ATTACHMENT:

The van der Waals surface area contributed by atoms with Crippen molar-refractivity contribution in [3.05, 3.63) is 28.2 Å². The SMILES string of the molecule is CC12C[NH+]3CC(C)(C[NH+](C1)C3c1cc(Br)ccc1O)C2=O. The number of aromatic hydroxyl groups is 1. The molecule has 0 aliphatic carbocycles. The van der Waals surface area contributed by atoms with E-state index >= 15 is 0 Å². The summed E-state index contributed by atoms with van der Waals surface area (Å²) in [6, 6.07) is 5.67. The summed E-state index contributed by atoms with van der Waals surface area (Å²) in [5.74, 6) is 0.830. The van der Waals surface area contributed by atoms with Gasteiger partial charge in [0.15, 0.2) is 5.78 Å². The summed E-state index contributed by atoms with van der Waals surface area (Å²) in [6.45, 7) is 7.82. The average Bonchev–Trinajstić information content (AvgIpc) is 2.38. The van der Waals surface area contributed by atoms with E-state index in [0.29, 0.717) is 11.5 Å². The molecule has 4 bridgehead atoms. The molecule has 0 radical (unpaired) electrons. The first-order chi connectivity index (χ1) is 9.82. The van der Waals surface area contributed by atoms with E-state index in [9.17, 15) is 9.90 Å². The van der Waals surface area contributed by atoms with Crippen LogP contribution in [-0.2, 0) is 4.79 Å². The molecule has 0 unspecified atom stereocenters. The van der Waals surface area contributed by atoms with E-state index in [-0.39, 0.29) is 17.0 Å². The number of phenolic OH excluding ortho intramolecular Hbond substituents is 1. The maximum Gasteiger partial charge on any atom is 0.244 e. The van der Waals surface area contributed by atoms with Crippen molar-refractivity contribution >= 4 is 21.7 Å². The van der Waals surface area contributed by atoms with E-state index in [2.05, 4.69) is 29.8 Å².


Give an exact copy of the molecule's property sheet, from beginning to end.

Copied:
The van der Waals surface area contributed by atoms with Crippen molar-refractivity contribution in [3.05, 3.63) is 28.2 Å². The SMILES string of the molecule is CC12C[NH+]3CC(C)(C[NH+](C1)C3c1cc(Br)ccc1O)C2=O. The number of aromatic hydroxyl groups is 1. The molecule has 0 aliphatic carbocycles. The van der Waals surface area contributed by atoms with E-state index >= 15 is 0 Å². The summed E-state index contributed by atoms with van der Waals surface area (Å²) in [6, 6.07) is 5.67. The summed E-state index contributed by atoms with van der Waals surface area (Å²) in [5.74, 6) is 0.830. The van der Waals surface area contributed by atoms with Gasteiger partial charge in [0.15, 0.2) is 5.78 Å². The summed E-state index contributed by atoms with van der Waals surface area (Å²) in [6.45, 7) is 7.82. The average Bonchev–Trinajstić information content (AvgIpc) is 2.38. The van der Waals surface area contributed by atoms with E-state index in [0.29, 0.717) is 11.5 Å². The molecule has 4 bridgehead atoms. The molecule has 0 radical (unpaired) electrons. The first-order chi connectivity index (χ1) is 9.82. The van der Waals surface area contributed by atoms with E-state index in [9.17, 15) is 9.90 Å². The van der Waals surface area contributed by atoms with Crippen LogP contribution in [-0.2, 0) is 4.79 Å². The molecule has 0 unspecified atom stereocenters. The van der Waals surface area contributed by atoms with E-state index in [-0.39, 0.29) is 17.0 Å². The number of phenolic OH excluding ortho intramolecular Hbond substituents is 1. The maximum Gasteiger partial charge on any atom is 0.244 e. The van der Waals surface area contributed by atoms with Crippen molar-refractivity contribution >= 4 is 21.7 Å². The van der Waals surface area contributed by atoms with E-state index in [2.05, 4.69) is 29.8 Å².